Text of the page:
Exactly. I think that’s where we come in is the cost-benefit analysis in regards to affordability. In our mind, the best way to explore that question is by running what we call cash flow analysis projections. There are various scenarios like keeping the house, selling the house, renting, repurchasing, all your different options, and our cash flow software considers what post-divorce life may look like as far as assets, liabilities, income, expenses. It projects those outcomes, takes into account the changes in the stock market, inflation, taxes, and the results are basically educated guesses on those various scenarios and outcomes that help give reasonable and, hopefully, realistic information to help the client determine whether or not those proposals will make sense for them and whether or not they can really afford it.

Robyn:

Having that information, from our perspective, is huge because then I can talk over with my client. I love to get the financial planner on the same call with us so that we can go through and say, “Okay, well, what if we did this? Can you run the scenarios if we did this? Can you run the scenarios if we do that?” I feel like when we’re looking at a settlement proposal, we’ve considered all of the options and the ramifications so nobody’s going into this not knowing what’s going to happen.

Also, I like the fact that after the settlement, because we’ve had these discussions, they have somebody that they can sort of move forward with once I’m out of the picture. If their financial planner has been involved with, “Okay, this is what we’re going to do and this is how we’re going to structure everything,” that’s huge.

Jeff:

Right. Definitely. Exactly. What if scenarios and trying to understand the proposals and what they mean for them long term?

Robyn:

Yeah.

Jeff:

Great. Well, that’s our number one question. And then, we often get another question which are, basically, what are the pros and cons of keeping the home that I should be considering?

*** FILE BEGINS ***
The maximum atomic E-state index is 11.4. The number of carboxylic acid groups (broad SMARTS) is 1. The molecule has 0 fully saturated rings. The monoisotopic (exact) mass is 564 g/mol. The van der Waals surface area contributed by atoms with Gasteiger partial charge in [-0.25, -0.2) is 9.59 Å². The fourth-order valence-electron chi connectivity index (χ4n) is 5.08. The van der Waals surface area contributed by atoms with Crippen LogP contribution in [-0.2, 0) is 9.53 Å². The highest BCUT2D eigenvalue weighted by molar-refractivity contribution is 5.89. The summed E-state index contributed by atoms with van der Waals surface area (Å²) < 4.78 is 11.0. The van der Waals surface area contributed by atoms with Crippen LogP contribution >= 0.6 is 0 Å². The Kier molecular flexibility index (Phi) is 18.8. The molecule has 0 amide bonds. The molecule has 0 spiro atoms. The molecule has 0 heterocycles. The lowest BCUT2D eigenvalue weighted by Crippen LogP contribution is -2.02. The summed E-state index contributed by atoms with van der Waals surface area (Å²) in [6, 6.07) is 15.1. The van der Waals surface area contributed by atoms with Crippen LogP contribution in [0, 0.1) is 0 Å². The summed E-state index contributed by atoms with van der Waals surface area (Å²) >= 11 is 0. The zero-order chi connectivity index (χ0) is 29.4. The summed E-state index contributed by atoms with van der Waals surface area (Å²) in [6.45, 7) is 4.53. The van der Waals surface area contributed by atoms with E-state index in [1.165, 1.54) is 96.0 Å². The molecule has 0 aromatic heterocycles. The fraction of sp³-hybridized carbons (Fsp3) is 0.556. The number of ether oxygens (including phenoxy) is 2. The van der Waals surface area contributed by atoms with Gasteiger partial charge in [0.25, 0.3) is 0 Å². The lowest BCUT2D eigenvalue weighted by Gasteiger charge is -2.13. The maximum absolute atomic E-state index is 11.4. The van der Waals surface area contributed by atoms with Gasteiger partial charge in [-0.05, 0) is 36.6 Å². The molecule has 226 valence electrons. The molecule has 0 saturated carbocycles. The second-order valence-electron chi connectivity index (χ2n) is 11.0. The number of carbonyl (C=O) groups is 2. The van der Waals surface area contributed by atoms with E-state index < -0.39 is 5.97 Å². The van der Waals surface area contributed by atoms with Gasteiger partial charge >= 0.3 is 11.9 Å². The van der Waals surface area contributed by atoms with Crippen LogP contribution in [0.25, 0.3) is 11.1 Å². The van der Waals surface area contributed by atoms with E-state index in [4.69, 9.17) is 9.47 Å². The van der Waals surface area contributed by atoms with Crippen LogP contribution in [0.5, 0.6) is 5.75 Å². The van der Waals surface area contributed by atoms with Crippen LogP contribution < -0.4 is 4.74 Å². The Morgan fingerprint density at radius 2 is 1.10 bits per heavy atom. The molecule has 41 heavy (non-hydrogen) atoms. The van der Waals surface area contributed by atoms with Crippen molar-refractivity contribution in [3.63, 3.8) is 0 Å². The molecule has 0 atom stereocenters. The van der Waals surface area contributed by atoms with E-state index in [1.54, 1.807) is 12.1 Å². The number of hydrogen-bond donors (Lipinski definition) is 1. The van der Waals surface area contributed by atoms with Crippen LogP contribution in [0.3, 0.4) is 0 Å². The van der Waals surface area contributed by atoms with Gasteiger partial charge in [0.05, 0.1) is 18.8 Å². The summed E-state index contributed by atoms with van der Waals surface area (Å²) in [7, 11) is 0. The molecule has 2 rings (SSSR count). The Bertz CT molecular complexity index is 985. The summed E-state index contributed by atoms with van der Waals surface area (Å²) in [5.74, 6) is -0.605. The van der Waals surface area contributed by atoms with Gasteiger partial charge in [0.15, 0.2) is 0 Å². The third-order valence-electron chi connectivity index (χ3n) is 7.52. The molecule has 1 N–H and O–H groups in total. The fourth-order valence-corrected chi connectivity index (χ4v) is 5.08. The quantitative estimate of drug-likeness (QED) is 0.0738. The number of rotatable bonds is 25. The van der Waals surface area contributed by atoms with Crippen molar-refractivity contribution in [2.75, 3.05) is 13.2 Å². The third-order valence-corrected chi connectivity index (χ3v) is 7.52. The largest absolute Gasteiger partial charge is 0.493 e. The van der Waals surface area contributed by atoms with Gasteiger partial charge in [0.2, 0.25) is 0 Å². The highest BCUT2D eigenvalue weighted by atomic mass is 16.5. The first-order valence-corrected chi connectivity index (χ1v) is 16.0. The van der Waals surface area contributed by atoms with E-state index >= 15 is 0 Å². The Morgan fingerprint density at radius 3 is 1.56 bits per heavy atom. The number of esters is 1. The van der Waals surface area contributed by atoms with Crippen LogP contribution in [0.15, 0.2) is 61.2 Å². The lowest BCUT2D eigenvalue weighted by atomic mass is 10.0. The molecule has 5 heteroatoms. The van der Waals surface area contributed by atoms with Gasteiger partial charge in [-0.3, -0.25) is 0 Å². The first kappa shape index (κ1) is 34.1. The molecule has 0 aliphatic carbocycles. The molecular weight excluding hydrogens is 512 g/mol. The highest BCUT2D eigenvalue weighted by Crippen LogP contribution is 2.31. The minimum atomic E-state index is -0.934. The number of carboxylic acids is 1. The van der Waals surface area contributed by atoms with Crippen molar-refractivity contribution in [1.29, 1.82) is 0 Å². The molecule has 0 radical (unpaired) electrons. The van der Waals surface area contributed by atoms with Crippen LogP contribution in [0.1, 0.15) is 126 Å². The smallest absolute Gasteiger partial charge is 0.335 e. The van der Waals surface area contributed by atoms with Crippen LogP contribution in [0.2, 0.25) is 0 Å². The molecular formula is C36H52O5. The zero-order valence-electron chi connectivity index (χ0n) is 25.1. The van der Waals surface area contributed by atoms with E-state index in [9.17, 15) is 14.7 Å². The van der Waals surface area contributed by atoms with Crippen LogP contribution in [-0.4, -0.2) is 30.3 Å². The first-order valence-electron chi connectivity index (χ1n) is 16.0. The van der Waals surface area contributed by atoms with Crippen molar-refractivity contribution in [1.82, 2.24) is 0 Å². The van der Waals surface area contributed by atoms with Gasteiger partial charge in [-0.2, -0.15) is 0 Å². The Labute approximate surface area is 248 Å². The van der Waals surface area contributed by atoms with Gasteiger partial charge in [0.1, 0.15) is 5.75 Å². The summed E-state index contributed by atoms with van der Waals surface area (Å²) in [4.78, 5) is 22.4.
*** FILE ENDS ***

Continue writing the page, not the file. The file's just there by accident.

Robyn:

I talked a little bit about this, that when you’re keeping the house and buying the equity out, you’re looking at straight equity, not any speculative costs. One of those speculative costs that is not so speculative is the tax consequence when you actually sell the house down the road. That is, there are certain benefits that you get when taxes come around, that you can deduct $250,000 individually against the gains, right now. That may change next year or whenever you decide to sell the house. But if you sell it when you’re still married, you both get that 250 against the gains. That’s something that you have to consider that you’re going to buy your spouse out at X, but when you sell the house down the road, not only are you looking at maybe subjective gains or losses in the housing market in general, but you’re looking at X minus that $250,000 that you’re going to be able to deduct against your 250, but you’re losing their 250. That’s a significant tax consequence that a lot of people don’t factor into the whole analysis.

Other problem we see a lot is the only other large asset that people have to use to buy the spouse out is usually a 401(k) or an IRA which, again, there are tax consequences associated with using a 401(k) that are kind of similar, but not really to the tax consequences of keeping the house. Because if you’re taking a 401(k), you’re looking at there are immediate and specific tax consequences to early withdrawal penalties and the taxes associated with that that are much easier to determine than if you’re looking at the tax consequences for the sale of the house, because you don’t really know what you’re going to get for the house whenever you sell it in the future. It’s really difficult to say, “I’m just going to take $500,000 out of my 401(k) and buy my spouse out of $500,000 in equity in the house,” because the tax consequences and how we look at that exchange is different.

Jeff:

We think of the same concerns there. But when thinking of the pros, a lot of people, the pros are easy. There are less instability, less disruption, at a time that’s very tough time for the person and the family. To your point, real estate generally appreciates over time so, over a longer time period, it could be very beneficial. In some cases, it could be that trading, selling a home, and buying into a new market, a more expensive market, may not be as ideal. The pros are those. The cons a little… You had mentioned some of them, but while real estate can appreciate in the long term, it can also depreciate in the short term. If the plan is to really hold on for just a few years, you can find yourself selling into a downturn. Also, real estate is illiquid and, therefore, you’re often having to trade liquid assets like the 401(k) for an illiquid asset. That would impact people differently depending on their income situation.